The roster of IFC’s Midnight line has since its inception been notably sketchy at best, with artful and memorable releases like Kill List, Berberian Sound Studio, Dream Home, and Super being heavily outweighed by titles seemingly picked up exclusively for satisfying VOD services and their necessity for abundant library-filling genre titles. Last year IFC Midnight walloped horror fans with the trifecta punch of Antibirth, Beyond the Gates, and The Autopsy of Jane Doe, all among 2016’s most exhausting and depressing cinematic experiences – and surely not up to snuff for what should be horror equivalents to IFC’s main line releases like Personal Shopper, Wiener-Dog, or Certain Women (the latter of which is perhaps the single best American film of the past several years).
In a year like 2016 that was brutally barren in terms of the horror genre, Netflix’s own I Am the Pretty Thing That Lives in the House, directed by Oz Perkins, was the brightest shining specter of hope. How have the tables turned that the behemothic movie-eating machine of Netflix managed to far outshine a should-be hipper / more on-the-ground company like IFC? The Midnight line’s model of distributing and promoting the work of independent talent in genre filmmaking remains admirable, so who among the selection team is responsible for such a huge dearth of quality releases?
Surely there is more refreshing material left to languish without wide release? At the very least, it would be hard to imagine something more toothless and drab, or less worthy of attention, than the gray and dreary yawn of Darkness Rising. Even those involved in the film will have difficulty recalling its generic title within a year or two’s time. Meanwhile, it can rest perfectly in a queue of similar horror releases, collecting dust only to be interrupted by an occasional Redbox curiosity rental. Additionally difficult to imagine: anyone fully satisfied with their rental, once they have sat through such a poorly scripted flatline of a motion picture.
A couple of friends revisit a decrepit abandoned crime-scene – once a childhood home. Upon entering they find themselves unable to leave, and inevitably fall prey to the maddening effects of the evil presence within. Darkness Rising is a depressingly honest example of less-is-less – where every failing of the film, and every significant lack of money, resources, and creativity, is impossible to ignore. The generic plotting is only the tip of the ship-sinking iceberg.
The era of digital filmmaking has allowed for editing teams to sabotage their own films with obnoxiously aggressive digital colour grades, reducing the visual palette of their work’s imagery into near monochromatic simplicity. It’s a modern trend anchored in groan-worthy creative shorthand, from the over-lauded head-scratcher of Neon Demon’s senseless red and blue faux-arthouse visuals, to this film’s approach of applying what looks like a thick veneer of dark gray and desaturated blue to every frame. Darkness Rising is certainly visually redundant, like some foggy and dimly lit filmic equivalent of background noise – or maybe akin to one of those Halloween spooky sound effects CD’s. Tonally, structurally, and narratively Darkness Rising is much of the same. Instead of ratcheting from one to ten, it stays at a rumbling and gnawing three for feature length.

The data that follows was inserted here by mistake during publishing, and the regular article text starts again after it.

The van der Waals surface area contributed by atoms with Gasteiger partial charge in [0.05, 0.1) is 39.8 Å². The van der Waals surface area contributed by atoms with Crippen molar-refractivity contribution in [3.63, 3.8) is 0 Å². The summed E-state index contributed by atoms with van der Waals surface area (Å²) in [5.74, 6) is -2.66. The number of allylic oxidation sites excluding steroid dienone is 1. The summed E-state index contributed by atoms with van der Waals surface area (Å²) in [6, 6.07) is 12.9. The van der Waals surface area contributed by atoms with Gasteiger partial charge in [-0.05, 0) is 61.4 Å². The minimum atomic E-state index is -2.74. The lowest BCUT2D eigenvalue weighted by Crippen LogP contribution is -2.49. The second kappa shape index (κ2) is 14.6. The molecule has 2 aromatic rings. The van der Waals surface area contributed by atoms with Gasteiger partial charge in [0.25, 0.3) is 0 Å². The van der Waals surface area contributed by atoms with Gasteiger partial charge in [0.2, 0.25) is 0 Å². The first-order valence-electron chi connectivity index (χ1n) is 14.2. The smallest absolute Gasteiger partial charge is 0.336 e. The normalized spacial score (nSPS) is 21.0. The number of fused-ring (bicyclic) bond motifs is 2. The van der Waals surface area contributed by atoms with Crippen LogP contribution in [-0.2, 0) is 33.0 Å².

That visual look is presumably an attempt to compensate for the lack of attention in production design, but the haphazard post-production darkening fails to remedy the supposedly twenty-plus-year-abandoned haunted house’s distinctly disappointing lack of atmospheric cobweb, must, dust or decay. And everywhere else the film’s technical failings stick out like sore thumbs – with stock cues and sound effect drops telegraphing scares before they happen. The actors stumble their way through ineptly designed dialogues littered with insurmountable levels of expository side-steps. The audience struggles to keep their eyelids from drooping during the course of an eighty-minute slog towards a delayed pay-off that never arrives.
Unfortunately, Darkness Rising feels so maliciously like a trap – a film its distribution studio doesn’t properly believe in, but picks up regardless to roll-out on unsuspecting or indiscriminate customers. With a moderately intriguing logline, matched alongside a snazzy and hip poster, it is another unfortunate ‘gotcha!’. This is once more a case where the distributor and marketers are slicker and cleverer than those who actually made the film – and not to anyone’s benefit. Darkness Rising offers nothing more than a feature length compilation encompassing botched deliveries of stilted dialogue, stock sound design, and dark blurry visual jitters. It in fact has nothing to offer – instead it only takes: time, money, and space on the proverbial shelf that should be filled by more deserving material.
Darkness Rising hits select theatres, VOD and digital on June 30, 2017.
WICKED RATING: 2/10
Director: Austin Reading
Writer: Vikram Weet
Studio / Production Co.: Bump in the Night, Compass Entertainment, IFC Films, Liquid Theory, Storyboard Entertainment
Release date: June 30, 2017
Length: 90 minutes